The recommendation makes eminently good sense for several reasons other than simply the convenience mentioned by the previous Commissioner. For example, (1) there would be consistency in decision making; (2) executive staff members could be accorded the benefit of advice in order to avoid conflicts before the fact rather than obtaining ineffective and obsolete advice after the fact; (3) as it now stands, the secondary legislation for executive staff and others, comes under the aegis of a Justice of the Court of Queen's Bench who must interrupt the Justice's judicial responsibilities or, alternatively, postpone any accommodation of the staff member's conflict of interest problem until a time convenient to the court. David Lloyd George, in a speech at the Paris Peace Conference in 1919, said: The finest eloquence is that which gets things done; the worst is that which delays them.

These few examples flesh out and illustrate the point that this Commissioner and the previous Commissioner make with the recommendation for unifying the legislation and which is again advanced for consideration.


During the period of thirteen months of this report no complaints were filed against any member of the Legislative Assembly of New Brunswick. The Members' Conflict of Interest Act is not only designed to receive and act on complaints from a wide range of claimants but is also designed to discourage frivolous allegations of conflict as well as allegations that lack substance on their face or cannot be substantiated.

Section 36 of the Act details the procedure for an investigation into any alleged breach of the Act by a member. It is important to note that an allegation that a member has breached the Act may be brought before the Commissioner by any person. There is no restriction on who may refer the complaint to the Commissioner. The “restriction”, as such, lies in the procedure. The request by a person for an investigation into an alleged conflict must be in the form of an affidavit and it is mandatory that the contents of the affidavit set out the grounds for the belief that the member is in conflict and shall set out the nature of the alleged breach. By way of exception to this procedure, the Assembly has reserved to itself the right to “request that the Commissioner investigate any matter respecting an alleged breach of the Act by a member”.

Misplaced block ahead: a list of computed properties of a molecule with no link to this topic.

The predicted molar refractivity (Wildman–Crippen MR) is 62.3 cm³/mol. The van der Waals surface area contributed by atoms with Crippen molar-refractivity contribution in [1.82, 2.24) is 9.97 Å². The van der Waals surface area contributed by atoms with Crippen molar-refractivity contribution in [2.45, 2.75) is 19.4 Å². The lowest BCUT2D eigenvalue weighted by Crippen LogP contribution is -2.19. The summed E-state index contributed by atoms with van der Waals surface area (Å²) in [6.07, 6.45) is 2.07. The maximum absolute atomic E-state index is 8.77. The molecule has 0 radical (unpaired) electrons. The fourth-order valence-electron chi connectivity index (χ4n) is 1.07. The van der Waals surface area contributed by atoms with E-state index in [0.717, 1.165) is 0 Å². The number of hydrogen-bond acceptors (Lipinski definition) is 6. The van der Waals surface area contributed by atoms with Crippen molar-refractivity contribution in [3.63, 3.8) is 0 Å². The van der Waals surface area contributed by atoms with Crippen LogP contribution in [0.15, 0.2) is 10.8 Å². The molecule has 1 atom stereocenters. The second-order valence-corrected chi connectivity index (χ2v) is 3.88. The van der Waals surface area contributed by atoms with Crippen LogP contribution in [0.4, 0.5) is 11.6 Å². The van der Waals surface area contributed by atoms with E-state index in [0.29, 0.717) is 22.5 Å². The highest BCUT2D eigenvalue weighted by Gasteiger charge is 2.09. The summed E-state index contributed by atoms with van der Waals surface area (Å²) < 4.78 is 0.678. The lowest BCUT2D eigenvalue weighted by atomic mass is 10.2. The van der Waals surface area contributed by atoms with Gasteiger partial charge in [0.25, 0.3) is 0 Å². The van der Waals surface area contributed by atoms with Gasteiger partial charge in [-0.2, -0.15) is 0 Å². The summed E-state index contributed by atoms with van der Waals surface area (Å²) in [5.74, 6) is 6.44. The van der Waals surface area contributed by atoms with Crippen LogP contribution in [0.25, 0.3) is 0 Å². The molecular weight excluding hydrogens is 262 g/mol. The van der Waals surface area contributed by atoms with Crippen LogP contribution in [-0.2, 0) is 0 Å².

Various matters were referred to me by the members themselves for decision. The vast majority of these were intermingled with a request for advice which will be dealt with separately and discreetly in this report.

The matters of general application that came before me during the thirteen months of this report related to affairs that involved all the members. These were dispatched by way of recommendation to all members without indicating any connection to individual members.


The most active service rendered by this office was by way of advice with respect to responsibilities of office as related directly to the provisions of the Members' Conflict of Interest Act. I cannot emphasize too strongly that the Act has two distinct aspects, one of which is the investigation of breaches. Without minimizing the importance of this aspect, it is one that arises after the fact. The Act has an underlying theme devoted to preventing breaches. This aspect is directed at advice , an aspect that is before the fact instead of after the fact of a breach.

Several sections of the Act highlight the offer of advice to all members and to members of the Executive Council. I am pleased to report that a substantial number of members at both levels took advantage of the right to advice and benefited by it.

In addition to the general and specific advice given as requested by members, two new members of the Legislative Assembly were assisted in familiarizing themselves with the conflict of interest legislation.

As a result of a change in portfolios, five new cabinet ministers were interviewed and informed of their additional responsibilities as members of the Executive Council. The new Speaker was also requested to file a current disclosure statement.

Members should keep in mind that advice is available to those leaving office or deciding not to re-offer; it is not just for those holding electoral seats or office. Again, I emphasize that the advice and recommendations of the Commissioner are confidential unless released by or with the consent of the person requesting the advice.

I am also open to giving informal information to persons considering offering for public office. In fact, this was done in this the first year of my term of office.


The area of fees, gifts and personal benefits is always an area of some interest because most tangible expressions of gratitude are of such minor value and, over the period of a year, lapse into a basket of inattentive remiss. As a result, a member may fail to appreciate the necessity of being conscientious in reporting these tributes such as tickets to events or golf passes for example. Section 8 of the Act , however, is unrelenting: